Secondary causes. Sleep disorders have gained recognition as significant contributors to fatigue in persons with multiple sclerosis (Attarian et al 2004). This is of particular import, as several sleep disorders, including periodic limb movement disorder, restless legs syndrome, chronic insomnia (secondary to pain, spasticity, depression, anxiety, nocturia, medication effects, or other primary sleep disorders), and circadian rhythm disturbances are of increased prevalence in multiple sclerosis compared to the general population and may contribute to fatigue (Tachibana et al 1994; Amarenco et al 1995; Rae-Grant et al 1999; Attarian et al 2004; Manconi et al 2007; Merlino et al 2009). Although sleep disorders are most often thought to contribute to excessive daytime sleepiness as opposed to fatigue, many patients with sleep disorders consider their problems with fatigue, tiredness, or lack of energy to supersede their problems with sleepiness (Chervin 2000). Clinicians must have a low threshold to identify and separately address these potential causes, as poor sleep quality in persons with multiple sclerosis correlates significantly with quality of life (Merlino et al 2009).
Pharmacologic treatments commonly used to treat symptoms of multiple sclerosis have the potential to cause fatigue. Drowsiness is a common side effect of several antispasmodics, which may be perceived as fatigue. Various pain medications, including opioids or anticonvulsants for the treatment of neuropathic pain, may have a similar effect. Clinicians should be aware of these potential side effects and review the list of medications in patients presenting with fatigue complaint. Efforts should be made to minimize these medications, if possible.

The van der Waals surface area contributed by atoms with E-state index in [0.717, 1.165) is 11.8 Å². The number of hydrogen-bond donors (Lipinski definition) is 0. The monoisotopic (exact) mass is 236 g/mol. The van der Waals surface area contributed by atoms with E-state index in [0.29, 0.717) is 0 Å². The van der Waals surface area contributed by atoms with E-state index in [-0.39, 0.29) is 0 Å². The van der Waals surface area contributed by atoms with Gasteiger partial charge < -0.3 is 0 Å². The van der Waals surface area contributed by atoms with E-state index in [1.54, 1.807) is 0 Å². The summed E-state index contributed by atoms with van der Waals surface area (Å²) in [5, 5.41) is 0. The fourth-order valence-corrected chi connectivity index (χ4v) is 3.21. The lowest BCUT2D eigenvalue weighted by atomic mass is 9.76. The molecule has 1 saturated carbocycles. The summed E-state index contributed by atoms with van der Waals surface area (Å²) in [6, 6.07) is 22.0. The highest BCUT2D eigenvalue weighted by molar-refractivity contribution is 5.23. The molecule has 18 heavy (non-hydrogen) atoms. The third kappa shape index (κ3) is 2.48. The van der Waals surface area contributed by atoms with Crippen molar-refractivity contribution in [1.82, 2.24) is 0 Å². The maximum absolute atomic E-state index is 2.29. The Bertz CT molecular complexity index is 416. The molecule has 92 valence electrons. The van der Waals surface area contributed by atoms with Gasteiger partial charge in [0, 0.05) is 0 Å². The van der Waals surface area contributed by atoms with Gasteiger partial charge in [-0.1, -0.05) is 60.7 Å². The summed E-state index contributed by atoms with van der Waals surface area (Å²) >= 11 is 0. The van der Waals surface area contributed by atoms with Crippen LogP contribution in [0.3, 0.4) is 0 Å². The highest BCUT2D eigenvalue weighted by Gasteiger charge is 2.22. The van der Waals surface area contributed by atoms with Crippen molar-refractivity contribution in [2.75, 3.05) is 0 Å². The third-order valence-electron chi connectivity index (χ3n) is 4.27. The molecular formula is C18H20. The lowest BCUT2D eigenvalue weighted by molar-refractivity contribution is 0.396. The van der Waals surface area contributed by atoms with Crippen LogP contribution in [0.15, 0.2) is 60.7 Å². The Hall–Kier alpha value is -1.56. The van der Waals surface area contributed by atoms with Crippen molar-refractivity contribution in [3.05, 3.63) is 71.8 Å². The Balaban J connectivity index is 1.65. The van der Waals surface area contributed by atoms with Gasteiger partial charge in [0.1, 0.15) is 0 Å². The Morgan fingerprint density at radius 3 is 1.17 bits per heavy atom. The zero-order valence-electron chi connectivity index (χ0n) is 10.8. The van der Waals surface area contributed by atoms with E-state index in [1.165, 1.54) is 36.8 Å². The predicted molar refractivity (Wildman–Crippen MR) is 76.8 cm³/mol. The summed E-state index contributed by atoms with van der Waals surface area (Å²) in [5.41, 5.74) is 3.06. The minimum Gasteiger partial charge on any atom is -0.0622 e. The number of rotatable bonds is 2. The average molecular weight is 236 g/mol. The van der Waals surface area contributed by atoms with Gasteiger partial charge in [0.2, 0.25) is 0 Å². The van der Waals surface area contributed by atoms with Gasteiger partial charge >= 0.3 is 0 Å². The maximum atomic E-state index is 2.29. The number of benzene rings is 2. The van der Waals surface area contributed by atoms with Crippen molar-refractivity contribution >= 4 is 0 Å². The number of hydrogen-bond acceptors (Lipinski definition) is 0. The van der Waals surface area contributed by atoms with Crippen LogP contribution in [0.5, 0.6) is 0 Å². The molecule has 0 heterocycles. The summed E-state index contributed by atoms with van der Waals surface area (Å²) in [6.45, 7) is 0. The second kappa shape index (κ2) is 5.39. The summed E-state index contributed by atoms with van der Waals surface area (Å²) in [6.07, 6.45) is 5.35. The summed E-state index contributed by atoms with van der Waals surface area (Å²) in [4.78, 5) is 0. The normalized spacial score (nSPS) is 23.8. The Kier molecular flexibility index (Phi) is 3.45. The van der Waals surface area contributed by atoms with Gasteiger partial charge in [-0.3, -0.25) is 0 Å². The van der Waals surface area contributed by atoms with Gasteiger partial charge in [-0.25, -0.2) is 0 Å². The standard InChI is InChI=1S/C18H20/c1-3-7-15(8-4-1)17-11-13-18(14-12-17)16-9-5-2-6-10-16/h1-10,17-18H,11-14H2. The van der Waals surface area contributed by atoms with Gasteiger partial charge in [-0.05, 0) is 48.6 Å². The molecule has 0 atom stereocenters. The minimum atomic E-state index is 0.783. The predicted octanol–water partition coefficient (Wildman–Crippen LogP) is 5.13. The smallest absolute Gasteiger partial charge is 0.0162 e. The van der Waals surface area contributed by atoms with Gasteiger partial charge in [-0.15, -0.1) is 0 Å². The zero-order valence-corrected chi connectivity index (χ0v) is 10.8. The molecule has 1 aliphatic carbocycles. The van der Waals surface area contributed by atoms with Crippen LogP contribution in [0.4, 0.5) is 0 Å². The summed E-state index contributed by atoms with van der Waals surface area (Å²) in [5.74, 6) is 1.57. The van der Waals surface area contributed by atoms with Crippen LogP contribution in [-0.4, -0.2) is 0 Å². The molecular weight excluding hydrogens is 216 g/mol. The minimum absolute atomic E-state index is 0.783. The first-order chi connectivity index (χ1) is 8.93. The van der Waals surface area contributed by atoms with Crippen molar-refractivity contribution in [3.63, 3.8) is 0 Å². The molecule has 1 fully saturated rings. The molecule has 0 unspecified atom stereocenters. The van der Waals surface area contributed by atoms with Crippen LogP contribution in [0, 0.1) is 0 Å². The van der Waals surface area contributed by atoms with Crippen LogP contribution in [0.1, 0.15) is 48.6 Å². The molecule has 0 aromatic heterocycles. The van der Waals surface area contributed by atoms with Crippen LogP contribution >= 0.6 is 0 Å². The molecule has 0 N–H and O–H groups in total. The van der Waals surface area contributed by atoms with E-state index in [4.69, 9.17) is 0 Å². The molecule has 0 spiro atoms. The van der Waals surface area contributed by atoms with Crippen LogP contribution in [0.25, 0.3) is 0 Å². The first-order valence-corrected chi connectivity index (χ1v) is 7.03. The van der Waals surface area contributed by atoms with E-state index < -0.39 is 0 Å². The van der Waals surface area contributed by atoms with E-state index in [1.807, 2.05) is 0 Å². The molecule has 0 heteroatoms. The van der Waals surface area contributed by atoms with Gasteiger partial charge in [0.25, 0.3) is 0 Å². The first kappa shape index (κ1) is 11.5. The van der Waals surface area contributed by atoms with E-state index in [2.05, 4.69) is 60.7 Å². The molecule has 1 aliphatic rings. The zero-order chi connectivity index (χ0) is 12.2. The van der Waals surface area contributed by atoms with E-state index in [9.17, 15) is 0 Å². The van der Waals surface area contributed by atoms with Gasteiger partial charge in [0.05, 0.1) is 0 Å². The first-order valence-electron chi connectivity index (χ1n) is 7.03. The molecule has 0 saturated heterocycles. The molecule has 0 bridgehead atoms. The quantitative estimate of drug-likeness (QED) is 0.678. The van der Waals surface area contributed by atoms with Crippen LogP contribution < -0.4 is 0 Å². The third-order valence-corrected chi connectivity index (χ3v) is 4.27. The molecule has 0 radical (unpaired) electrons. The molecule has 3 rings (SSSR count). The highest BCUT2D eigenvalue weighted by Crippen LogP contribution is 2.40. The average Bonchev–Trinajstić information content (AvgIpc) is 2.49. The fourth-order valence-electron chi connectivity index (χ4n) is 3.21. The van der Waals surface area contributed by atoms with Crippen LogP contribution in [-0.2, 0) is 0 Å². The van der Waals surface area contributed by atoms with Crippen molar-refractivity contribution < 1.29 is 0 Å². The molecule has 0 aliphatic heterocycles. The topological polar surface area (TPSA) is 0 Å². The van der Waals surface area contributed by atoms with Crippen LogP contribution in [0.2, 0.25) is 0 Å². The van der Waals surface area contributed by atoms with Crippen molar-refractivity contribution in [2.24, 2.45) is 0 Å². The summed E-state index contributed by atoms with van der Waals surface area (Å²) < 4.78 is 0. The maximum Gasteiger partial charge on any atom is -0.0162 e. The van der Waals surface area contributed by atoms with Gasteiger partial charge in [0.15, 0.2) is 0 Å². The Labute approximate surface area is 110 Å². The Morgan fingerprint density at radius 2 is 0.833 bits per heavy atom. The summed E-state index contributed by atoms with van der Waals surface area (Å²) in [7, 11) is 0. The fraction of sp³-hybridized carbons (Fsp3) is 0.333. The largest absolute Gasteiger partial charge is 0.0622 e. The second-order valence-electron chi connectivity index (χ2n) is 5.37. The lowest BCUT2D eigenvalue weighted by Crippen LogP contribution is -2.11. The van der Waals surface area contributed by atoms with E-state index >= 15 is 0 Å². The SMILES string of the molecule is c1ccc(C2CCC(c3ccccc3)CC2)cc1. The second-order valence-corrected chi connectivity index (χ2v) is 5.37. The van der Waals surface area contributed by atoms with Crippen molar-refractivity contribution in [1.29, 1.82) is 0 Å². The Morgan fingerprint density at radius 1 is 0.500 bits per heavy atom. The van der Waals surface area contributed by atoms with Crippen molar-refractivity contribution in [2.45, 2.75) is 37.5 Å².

Depression is a common comorbid condition in persons with multiple sclerosis, with a lifetime prevalence as high as 50% (Sadovnick et al 1996). In addition to its independent contributions to quality of life, depression also correlates with fatigue (Kroencke et al 2000; Patrick et al 2009). Discerning between these 2 conditions may be difficult, as depression itself can manifest with other symptoms that may be mistaken for fatigue (loss of motivation, anhedonia, sleep disturbance). Nonetheless, clinicians should have a low threshold to screen for depression if fatigue is endorsed, and depression should be addressed and treated independently if identified.
Multiple sclerosis severity also correlates with fatigue. Several studies, including a review of The New York State Multiple Sclerosis Consortium Database (Patrick et al 2009) have demonstrated increased levels of fatigue with higher expanded disability status scores (Iriarte et al 2000; Tellez et al 2005), although depression may also contribute to this robust correlation in some cases (Bakshi et al 2000; Tellez et al 2005). The association between fatigue and multiple sclerosis subtype is also of interest. Some studies suggest that progressive subtypes of multiple sclerosis contribute to fatigue severity (Kroencke et al 2000; Lerdal et al 2007), although increased disability levels seen in patients with progressive subtypes may confound this observation (Kroencke et al 2000).